The other thing that is worth pointing out is that CCT (Correlated Color Temperature) is independent of CRI and vice versa. The headlights in my Jeep are incan H4s so they likely have a CRI of 95+ and a CCT of somewhere in the 2900-3000K range. The HIDs in my BMW have a CCT of somewhere in the 4200-4300K range and likely a not very good CRI. However I have a Nichia 219 P60 drop in in an old Surefire flashlight which has a CCT of around 4500K but a 92+ CRI. So there's really two questions to be asked:

    1) is there an ideal or an ideal range of CCTs for automotive headlamps?
    2) Of course higher CRI is always "better" but how important is it in this context?

    I'm not going to hazard a guess at 1) because I'm still reading the interesting (in a geeky way) thread that Alaric posted and Headlight Guy pointed me towards. My personal preference on 2) is heck yeah I want high CRI headlamps but I've been given repeated references to the effect that the difference in actually helping you see *in the context of driving at night* is not that significant.

  21. #21

    Default Re: Modern headlight tint distracting

    Quote Originally Posted by N8N View Post
    I don't believe that it is possible to make a HID light with a color temp as low as that of a halogen bulb (or is it?
    HID bulb chemistry is outside my specialized knowledge, but I'm pretty sure it is possible to do it.

    higher CCT "tuner" HIDs aren't as efficient as OEM HIDs.
    True, though the best-performing HID bulbs (the Philips X-Treme Vision items) claim 4800K.

    The distinct difference between the 1st gen HIDs and halogens in terms of CCT of course gave rise to the *preference* for higher CCTs among the general buying public as they associated the higher CCT of the HIDs with being newer, better, brighter, and more desirable without understanding that it was not necessarily the higher CCT that made HIDs desirable but other factors. And of course the "keeping up with the Joneses" factor of it being obvious to anyone seeing the car at night that it was equipped with the newer, better, more expensive technology.
    Yup. Who would have paid hundreds or thousands of dollars extra for the HID headlamps (or the "Preferred Technology Option Package") if they didn't look different enough to make the neighbors jealous?

    I meant a headlight with the CCT and CRI of the Nichia 219 high CRI emitter... lovely thing it is.
    Ah, I'll have to look at the specs. There are LEDs that give superb color rendering, but they have not (yet?) been used to make headlamps because everyone's busy chasing the bluer and bluer and bluer appearances. I would much rather have LED headlamps made of LEDs like these or these (they really are every bit as good as claimed).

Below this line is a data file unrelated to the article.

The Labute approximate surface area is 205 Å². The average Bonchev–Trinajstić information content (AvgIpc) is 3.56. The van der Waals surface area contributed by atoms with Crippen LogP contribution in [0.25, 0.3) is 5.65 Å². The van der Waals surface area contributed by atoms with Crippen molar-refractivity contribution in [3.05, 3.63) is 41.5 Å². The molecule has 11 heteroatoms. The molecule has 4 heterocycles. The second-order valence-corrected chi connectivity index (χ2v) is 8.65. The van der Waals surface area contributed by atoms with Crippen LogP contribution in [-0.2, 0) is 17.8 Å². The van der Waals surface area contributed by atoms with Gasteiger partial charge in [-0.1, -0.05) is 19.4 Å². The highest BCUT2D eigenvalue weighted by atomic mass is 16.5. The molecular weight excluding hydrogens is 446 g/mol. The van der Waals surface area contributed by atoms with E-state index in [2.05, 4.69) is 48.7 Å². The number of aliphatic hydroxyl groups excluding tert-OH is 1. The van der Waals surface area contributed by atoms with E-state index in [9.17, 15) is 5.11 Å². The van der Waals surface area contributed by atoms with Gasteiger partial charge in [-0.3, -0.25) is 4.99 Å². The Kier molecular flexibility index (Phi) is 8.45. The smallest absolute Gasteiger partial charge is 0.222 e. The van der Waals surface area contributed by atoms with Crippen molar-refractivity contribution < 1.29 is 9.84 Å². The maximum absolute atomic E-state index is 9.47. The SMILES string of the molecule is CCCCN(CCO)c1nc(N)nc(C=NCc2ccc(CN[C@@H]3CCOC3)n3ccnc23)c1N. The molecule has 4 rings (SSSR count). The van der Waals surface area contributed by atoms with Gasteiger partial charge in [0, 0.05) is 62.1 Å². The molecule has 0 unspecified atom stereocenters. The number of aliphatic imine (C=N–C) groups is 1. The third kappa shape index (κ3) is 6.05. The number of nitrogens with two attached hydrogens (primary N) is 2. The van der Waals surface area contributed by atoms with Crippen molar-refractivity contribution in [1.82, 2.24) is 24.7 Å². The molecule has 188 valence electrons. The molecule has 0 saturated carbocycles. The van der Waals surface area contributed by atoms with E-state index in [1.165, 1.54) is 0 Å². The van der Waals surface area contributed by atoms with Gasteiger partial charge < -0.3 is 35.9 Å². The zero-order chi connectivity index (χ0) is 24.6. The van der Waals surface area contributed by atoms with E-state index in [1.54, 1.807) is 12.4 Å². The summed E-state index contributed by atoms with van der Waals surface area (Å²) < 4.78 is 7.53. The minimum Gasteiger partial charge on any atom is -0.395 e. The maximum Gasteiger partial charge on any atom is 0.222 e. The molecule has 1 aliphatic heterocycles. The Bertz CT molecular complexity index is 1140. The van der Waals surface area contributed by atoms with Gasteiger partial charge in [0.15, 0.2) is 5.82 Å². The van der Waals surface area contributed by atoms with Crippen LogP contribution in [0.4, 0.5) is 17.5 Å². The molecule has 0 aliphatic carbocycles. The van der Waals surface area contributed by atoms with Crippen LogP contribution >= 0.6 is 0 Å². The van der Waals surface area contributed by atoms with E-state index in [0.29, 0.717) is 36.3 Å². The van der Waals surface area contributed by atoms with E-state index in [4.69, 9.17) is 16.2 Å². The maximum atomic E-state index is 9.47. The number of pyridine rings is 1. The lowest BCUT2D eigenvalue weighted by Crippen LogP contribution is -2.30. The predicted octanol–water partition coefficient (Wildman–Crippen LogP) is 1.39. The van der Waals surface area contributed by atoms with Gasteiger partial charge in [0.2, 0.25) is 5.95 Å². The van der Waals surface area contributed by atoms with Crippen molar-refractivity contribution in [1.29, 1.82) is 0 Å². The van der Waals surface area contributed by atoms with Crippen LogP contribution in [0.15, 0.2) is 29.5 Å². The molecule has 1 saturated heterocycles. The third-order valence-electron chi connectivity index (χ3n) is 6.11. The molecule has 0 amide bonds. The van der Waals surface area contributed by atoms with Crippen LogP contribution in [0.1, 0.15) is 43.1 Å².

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    Default Re: Modern headlight tint distracting

    Quote Originally Posted by Scheinwerfermann View Post
    HID bulb chemistry is outside my specialized knowledge, but I'm pretty sure it is possible to do it.



    True, though the best-performing HID bulbs (the Philips X-Treme Vision items) claim 4800K.



    Yup. Who would have paid hundreds or thousands of dollars extra for the HID headlamps (or the "Preferred Technology Option Package") if they didn't look different enough to make the neighbors jealous?



    Ah, I'll have to look at the specs. There are LEDs that give superb color rendering, but they have not (yet?) been used to make headlamps because everyone's busy chasing the bluer and bluer and bluer appearances. I would much rather have LED headlamps made of LEDs like these or these (they really are every bit as good as claimed).

    I have no personal experience with them, but I have seen 3000K bulbs listed on automotive "sites" regularly. Considering that 3K metal halide is quite common in general lighting for retail and grocery, there appears to be no reason why not.

    Semiman

  23. #23

    Default Re: Modern headlight tint distracting

    Quote Originally Posted by Scheinwerfermann View Post
    Ah, I'll have to look at the specs. There are LEDs that give superb color rendering, but they have not (yet?) been used to make headlamps because everyone's busy chasing the bluer and bluer and bluer appearances. I would much rather have LED headlamps made of LEDs like these or these (they really are every bit as good as claimed).
    >95 CRI and a choice of color temps? Do want! I would imagine that they're as expensive as they look though.

    Here's the data sheet for the "good" 219. I have one of them in a P60 drop in and completely subjectively, it's nice.

    http://www.nichia.co.jp/specificatio...L219A-H1-E.pdf
    Last edited by N8N; 02-17-2014 at 06:59 PM.

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    Default Re: Modern headlight tint distracting

    Quote Originally Posted by SemiMan View Post
    I have no personal experience with them, but I have seen 3000K bulbs listed on automotive "sites" regularly.
    Those aren't 3000K or any other CCT, they're (more or less) selective yellow with a bogus/random kelvin number applied.

    Considering that 3K metal halide is quite common in general lighting for retail and grocery, there appears to be no reason why not.